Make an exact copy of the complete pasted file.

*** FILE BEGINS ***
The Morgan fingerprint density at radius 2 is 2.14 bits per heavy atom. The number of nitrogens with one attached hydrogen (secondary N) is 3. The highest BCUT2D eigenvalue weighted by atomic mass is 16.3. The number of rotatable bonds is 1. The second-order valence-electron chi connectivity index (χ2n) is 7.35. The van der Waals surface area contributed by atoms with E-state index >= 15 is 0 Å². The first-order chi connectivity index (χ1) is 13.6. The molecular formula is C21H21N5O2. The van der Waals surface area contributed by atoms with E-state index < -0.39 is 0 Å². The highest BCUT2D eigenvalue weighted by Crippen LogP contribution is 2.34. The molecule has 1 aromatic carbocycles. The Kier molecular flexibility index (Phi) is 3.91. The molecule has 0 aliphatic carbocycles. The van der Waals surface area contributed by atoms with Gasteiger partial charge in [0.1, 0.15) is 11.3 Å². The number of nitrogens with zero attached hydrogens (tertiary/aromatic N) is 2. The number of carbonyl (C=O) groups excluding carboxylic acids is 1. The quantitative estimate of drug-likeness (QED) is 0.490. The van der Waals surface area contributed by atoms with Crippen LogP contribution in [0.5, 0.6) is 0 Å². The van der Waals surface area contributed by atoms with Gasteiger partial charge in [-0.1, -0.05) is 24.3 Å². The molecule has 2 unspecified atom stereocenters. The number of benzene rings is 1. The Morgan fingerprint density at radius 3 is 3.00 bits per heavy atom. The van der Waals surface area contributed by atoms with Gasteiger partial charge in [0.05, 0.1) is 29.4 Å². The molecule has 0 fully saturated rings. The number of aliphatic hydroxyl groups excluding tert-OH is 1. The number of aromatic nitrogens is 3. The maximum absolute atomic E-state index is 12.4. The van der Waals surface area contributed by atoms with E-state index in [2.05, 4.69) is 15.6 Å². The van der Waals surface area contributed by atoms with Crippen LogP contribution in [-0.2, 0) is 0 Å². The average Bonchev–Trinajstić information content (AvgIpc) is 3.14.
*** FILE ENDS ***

The Morgan fingerprint density at radius 2 is 2.14 bits per heavy atom. The number of nitrogens with one attached hydrogen (secondary N) is 3. The highest BCUT2D eigenvalue weighted by atomic mass is 16.3. The number of rotatable bonds is 1. The second-order valence-electron chi connectivity index (χ2n) is 7.35. The van der Waals surface area contributed by atoms with E-state index >= 15 is 0 Å². The first-order chi connectivity index (χ1) is 13.6. The molecular formula is C21H21N5O2. The van der Waals surface area contributed by atoms with E-state index < -0.39 is 0 Å². The highest BCUT2D eigenvalue weighted by Crippen LogP contribution is 2.34. The molecule has 1 aromatic carbocycles. The Kier molecular flexibility index (Phi) is 3.91. The molecule has 0 aliphatic carbocycles. The van der Waals surface area contributed by atoms with Gasteiger partial charge in [0.1, 0.15) is 11.3 Å². The number of nitrogens with zero attached hydrogens (tertiary/aromatic N) is 2. The number of carbonyl (C=O) groups excluding carboxylic acids is 1. The quantitative estimate of drug-likeness (QED) is 0.490. The van der Waals surface area contributed by atoms with Crippen LogP contribution in [0.5, 0.6) is 0 Å². The van der Waals surface area contributed by atoms with Gasteiger partial charge in [-0.1, -0.05) is 24.3 Å². The molecule has 2 unspecified atom stereocenters. The number of benzene rings is 1. The Morgan fingerprint density at radius 3 is 3.00 bits per heavy atom. The van der Waals surface area contributed by atoms with Gasteiger partial charge in [0.05, 0.1) is 29.4 Å². The molecule has 0 fully saturated rings. The number of aliphatic hydroxyl groups excluding tert-OH is 1. The number of aromatic nitrogens is 3. The maximum absolute atomic E-state index is 12.4. The van der Waals surface area contributed by atoms with E-state index in [2.05, 4.69) is 15.6 Å². The van der Waals surface area contributed by atoms with Crippen LogP contribution in [-0.2, 0) is 0 Å². The average Bonchev–Trinajstić information content (AvgIpc) is 3.14.